TALLAHASSEE, Fla. (WTXL) - Do you feel safe? It's a question Leon County residents have been asking for years.
"I go back home, where they're shooting at night and now in the day," said Stanley Sims, Southside Advocate. "It's not just at night."
"You can always be assured that there is a police vehicle at least somewhere nearby, but I've never seen a crime unfold on campus," said Josh Alber, an FSU Student.
According to The Florida Department of Law Enforcement's Uniform Crime Reports, Leon County's crime rate has been the highest, four years running.
But a closer look at the 2017 data shows significant improvement.
"Crime went down by 15 percent in Leon County, and that's the good thing about it," said Sheriff Walt McNeil. "The fact is that the rest of the state is doing good. That's what that really says."
The number of reported robberies, burglaries, rapes, larcenies and aggravated assaults were all down in 2017 compared to 2016.
Over that same period, the sheriff's office reported a decrease of 18 percent in overall crime.
Looking at the stats since 1996, the crime rate in the county has generally dropped. It's now at its lowest since 2013.
"We want to be the best at what we do. Mediocrity is not in our vocabulary," said McNeil. "We want to be the best. We want to have the lowest crime rate in the state of Florida. That's our goal."
Reaching that goal includes working with other agencies. The sheriff's office wrapped up a four-month operation with the Florida Highway Patrol.
Sheriff Walt McNeil announced a new partnership with seven other counties called "Deputies Without Borders."
"Perhaps we were moving some of that crime out of Leon County, and it started to impact some of the surrounding counties -- and that's not a good outcome either," said McNeil. "This is about all of our -- you know, this is a family."
Tallahassee police have also seen a considerable drop in crime -- 14 percent from 2016 to 2017. But a recent audit shows there's less crime than what's on the books.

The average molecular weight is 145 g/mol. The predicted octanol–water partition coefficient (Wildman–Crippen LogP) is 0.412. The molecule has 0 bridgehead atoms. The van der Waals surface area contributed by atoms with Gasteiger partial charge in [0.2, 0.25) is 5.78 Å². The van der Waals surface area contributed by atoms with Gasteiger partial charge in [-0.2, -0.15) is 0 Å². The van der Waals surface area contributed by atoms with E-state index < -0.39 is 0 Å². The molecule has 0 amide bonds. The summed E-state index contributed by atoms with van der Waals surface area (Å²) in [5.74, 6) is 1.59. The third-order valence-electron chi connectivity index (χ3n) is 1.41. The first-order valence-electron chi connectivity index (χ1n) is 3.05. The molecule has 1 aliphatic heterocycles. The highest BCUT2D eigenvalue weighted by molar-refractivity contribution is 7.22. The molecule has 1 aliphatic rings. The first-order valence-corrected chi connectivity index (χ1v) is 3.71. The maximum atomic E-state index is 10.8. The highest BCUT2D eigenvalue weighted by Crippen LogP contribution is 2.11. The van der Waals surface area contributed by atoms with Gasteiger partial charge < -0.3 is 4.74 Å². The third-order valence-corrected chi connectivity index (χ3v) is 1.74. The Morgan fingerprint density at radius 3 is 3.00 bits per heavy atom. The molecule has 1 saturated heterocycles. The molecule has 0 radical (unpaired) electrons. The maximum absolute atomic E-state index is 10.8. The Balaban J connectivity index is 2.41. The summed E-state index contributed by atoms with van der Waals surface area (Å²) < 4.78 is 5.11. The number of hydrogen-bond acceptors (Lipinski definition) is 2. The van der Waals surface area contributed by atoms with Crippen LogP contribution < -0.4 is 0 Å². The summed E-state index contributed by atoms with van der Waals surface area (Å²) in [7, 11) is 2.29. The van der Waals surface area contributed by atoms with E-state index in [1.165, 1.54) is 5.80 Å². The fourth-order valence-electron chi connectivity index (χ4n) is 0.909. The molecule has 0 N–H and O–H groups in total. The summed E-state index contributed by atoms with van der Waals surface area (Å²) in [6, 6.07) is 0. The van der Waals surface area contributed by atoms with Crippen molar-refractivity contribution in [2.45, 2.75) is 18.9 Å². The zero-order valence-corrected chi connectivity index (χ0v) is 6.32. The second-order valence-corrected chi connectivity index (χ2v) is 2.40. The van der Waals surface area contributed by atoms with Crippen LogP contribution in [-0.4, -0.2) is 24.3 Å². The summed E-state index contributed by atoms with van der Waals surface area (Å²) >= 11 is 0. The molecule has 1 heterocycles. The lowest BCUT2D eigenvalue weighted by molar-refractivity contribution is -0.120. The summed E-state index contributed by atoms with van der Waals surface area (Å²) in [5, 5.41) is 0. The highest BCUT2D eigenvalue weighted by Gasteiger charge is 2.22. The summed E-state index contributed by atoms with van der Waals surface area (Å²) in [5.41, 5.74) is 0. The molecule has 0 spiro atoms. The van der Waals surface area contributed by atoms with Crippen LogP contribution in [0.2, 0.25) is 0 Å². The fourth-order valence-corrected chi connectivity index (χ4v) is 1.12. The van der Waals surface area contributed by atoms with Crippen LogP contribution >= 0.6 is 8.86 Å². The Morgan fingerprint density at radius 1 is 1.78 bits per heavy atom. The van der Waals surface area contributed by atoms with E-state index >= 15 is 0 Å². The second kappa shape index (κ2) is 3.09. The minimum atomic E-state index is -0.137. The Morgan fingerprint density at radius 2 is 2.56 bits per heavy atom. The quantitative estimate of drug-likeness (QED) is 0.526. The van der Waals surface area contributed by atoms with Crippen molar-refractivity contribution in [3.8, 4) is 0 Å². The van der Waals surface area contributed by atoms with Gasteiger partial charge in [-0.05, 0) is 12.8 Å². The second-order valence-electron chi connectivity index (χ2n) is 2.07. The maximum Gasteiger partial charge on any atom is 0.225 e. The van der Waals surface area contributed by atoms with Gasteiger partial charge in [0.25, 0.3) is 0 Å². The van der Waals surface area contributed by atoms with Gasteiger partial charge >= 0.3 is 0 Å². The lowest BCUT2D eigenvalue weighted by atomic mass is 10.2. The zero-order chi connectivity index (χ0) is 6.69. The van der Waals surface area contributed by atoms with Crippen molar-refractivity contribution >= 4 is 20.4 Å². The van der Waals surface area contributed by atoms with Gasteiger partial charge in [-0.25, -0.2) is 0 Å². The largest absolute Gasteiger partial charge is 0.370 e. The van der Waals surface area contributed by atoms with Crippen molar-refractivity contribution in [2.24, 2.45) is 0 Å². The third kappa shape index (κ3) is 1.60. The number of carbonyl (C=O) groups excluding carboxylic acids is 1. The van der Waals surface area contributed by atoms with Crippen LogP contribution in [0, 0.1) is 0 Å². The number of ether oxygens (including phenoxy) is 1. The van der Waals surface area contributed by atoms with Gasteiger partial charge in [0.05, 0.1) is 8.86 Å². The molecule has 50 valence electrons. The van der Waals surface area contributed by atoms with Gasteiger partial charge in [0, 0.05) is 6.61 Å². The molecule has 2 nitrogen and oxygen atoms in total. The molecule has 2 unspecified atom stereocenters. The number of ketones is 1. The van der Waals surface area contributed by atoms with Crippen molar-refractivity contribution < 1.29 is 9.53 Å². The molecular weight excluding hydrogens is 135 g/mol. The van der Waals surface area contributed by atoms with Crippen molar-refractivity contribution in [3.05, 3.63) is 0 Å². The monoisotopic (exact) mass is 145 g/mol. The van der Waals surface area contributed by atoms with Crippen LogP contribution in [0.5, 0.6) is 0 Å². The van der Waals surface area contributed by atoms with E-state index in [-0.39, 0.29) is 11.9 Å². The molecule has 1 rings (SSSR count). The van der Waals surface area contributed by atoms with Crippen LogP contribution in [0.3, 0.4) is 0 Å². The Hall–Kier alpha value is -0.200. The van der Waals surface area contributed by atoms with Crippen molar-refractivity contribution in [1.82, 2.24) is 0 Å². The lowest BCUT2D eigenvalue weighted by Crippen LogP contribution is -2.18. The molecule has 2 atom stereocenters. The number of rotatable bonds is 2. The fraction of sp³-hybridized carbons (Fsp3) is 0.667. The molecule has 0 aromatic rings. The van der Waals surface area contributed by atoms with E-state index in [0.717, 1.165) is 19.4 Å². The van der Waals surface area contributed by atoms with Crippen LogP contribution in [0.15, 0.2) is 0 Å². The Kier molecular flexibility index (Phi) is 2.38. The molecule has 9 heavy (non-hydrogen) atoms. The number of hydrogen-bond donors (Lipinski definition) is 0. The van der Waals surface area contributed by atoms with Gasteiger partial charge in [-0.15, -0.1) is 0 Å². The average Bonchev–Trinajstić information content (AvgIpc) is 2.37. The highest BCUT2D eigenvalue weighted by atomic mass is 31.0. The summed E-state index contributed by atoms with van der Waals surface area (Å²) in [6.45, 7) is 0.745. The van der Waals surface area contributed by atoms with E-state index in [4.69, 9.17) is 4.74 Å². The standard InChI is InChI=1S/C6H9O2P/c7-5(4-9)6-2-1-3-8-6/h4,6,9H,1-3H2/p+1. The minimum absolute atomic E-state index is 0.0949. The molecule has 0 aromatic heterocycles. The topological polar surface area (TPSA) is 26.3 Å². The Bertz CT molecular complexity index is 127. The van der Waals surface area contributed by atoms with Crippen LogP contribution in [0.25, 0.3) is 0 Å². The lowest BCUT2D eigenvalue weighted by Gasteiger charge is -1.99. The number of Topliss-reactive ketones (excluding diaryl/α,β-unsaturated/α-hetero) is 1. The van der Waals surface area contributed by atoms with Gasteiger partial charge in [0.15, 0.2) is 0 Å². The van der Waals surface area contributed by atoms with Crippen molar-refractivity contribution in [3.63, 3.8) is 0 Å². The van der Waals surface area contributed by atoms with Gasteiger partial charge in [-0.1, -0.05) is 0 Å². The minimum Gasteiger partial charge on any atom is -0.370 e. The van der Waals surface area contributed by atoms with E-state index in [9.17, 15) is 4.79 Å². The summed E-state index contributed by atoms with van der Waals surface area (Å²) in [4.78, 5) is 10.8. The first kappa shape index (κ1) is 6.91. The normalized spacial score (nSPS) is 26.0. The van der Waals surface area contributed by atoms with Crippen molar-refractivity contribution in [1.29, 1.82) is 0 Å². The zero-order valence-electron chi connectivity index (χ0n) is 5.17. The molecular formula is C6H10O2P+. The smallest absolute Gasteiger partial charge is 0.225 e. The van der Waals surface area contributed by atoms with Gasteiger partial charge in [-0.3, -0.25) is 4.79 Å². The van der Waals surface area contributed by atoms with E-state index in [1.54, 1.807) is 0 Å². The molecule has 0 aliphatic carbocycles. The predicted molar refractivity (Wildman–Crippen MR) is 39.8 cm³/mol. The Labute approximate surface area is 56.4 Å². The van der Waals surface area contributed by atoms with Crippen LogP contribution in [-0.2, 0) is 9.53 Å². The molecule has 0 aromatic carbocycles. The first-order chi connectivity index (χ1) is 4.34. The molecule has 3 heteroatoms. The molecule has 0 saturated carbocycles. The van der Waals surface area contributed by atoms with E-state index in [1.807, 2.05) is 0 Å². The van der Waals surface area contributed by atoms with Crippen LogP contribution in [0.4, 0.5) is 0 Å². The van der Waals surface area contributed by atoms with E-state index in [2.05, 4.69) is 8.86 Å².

"So, we're actually reporting more incidents than had occurred -- which is better than us underreporting and someone thinking that we're playing number games," said TPD Chief Michael DeLeo.
PRI Management Group audited more than 2,000 cases from the 2017 Uniform Crime Report. It turns out several types of crimes were counted incorrectly.
The error rate for four violent crime categories exceeded the FBI's standard.
The audit claimed human and technical errors led to the misreporting -- and recommended hiring a records manager.
Chief Michael DeLeo explained in March that his department has received specialized training to correct further issues.
"It's a holistic process between the initial report being taken, documented, the supervisors looking for the right aspects of the report to make sure they're documented properly, and then also, on the back end with our records staff, making sure that they're being recorded and reported properly as well to FDLE," said DeLeo.
Chief DeLeo was unavailable for an interview this week about the discrepancies -- but offered this statement:
"There is more work to be done, and TPD will continue to meet every challenge head on with a continued commitment to supporting innovative, community-focused programs helping to drive down crime."
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